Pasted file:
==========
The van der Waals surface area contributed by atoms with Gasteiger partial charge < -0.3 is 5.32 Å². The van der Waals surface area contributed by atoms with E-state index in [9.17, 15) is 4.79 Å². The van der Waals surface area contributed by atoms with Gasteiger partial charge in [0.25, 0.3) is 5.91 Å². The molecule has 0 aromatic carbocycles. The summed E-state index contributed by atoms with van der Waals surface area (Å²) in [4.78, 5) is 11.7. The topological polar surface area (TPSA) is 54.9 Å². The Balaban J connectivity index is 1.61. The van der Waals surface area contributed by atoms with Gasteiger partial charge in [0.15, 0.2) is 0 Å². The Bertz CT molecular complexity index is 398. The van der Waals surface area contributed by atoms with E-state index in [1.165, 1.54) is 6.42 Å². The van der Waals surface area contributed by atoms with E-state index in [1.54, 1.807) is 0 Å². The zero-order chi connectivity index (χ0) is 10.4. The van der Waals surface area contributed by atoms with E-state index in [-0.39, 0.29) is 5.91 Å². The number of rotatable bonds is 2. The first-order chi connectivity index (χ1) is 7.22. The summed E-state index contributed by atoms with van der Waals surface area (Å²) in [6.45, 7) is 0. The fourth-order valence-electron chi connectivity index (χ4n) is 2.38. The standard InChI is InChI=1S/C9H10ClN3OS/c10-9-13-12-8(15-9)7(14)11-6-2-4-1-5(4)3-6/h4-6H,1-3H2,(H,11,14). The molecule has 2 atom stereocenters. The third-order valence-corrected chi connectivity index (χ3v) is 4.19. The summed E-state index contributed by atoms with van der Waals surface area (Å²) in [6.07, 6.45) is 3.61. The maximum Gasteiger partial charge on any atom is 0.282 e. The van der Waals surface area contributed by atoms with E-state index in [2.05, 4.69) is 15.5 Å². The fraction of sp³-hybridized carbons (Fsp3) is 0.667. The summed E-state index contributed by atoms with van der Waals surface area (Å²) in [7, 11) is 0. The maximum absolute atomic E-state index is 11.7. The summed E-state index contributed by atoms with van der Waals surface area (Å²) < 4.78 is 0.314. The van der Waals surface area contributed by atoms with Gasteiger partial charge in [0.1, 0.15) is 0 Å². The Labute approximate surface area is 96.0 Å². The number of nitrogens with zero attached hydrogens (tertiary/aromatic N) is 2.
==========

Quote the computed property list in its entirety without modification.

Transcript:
The van der Waals surface area contributed by atoms with Gasteiger partial charge < -0.3 is 5.32 Å². The van der Waals surface area contributed by atoms with E-state index in [9.17, 15) is 4.79 Å². The van der Waals surface area contributed by atoms with Gasteiger partial charge in [0.25, 0.3) is 5.91 Å². The molecule has 0 aromatic carbocycles. The summed E-state index contributed by atoms with van der Waals surface area (Å²) in [4.78, 5) is 11.7. The topological polar surface area (TPSA) is 54.9 Å². The Balaban J connectivity index is 1.61. The van der Waals surface area contributed by atoms with Gasteiger partial charge in [0.15, 0.2) is 0 Å². The Bertz CT molecular complexity index is 398. The van der Waals surface area contributed by atoms with E-state index in [1.165, 1.54) is 6.42 Å². The van der Waals surface area contributed by atoms with E-state index in [1.54, 1.807) is 0 Å². The zero-order chi connectivity index (χ0) is 10.4. The van der Waals surface area contributed by atoms with E-state index in [-0.39, 0.29) is 5.91 Å². The number of rotatable bonds is 2. The first-order chi connectivity index (χ1) is 7.22. The summed E-state index contributed by atoms with van der Waals surface area (Å²) in [6.45, 7) is 0. The fourth-order valence-electron chi connectivity index (χ4n) is 2.38. The standard InChI is InChI=1S/C9H10ClN3OS/c10-9-13-12-8(15-9)7(14)11-6-2-4-1-5(4)3-6/h4-6H,1-3H2,(H,11,14). The molecule has 2 atom stereocenters. The third-order valence-corrected chi connectivity index (χ3v) is 4.19. The summed E-state index contributed by atoms with van der Waals surface area (Å²) in [6.07, 6.45) is 3.61. The maximum Gasteiger partial charge on any atom is 0.282 e. The van der Waals surface area contributed by atoms with E-state index in [2.05, 4.69) is 15.5 Å². The fraction of sp³-hybridized carbons (Fsp3) is 0.667. The summed E-state index contributed by atoms with van der Waals surface area (Å²) in [7, 11) is 0. The maximum absolute atomic E-state index is 11.7. The summed E-state index contributed by atoms with van der Waals surface area (Å²) < 4.78 is 0.314. The van der Waals surface area contributed by atoms with Gasteiger partial charge in [0.1, 0.15) is 0 Å². The Labute approximate surface area is 96.0 Å². The number of nitrogens with zero attached hydrogens (tertiary/aromatic N) is 2.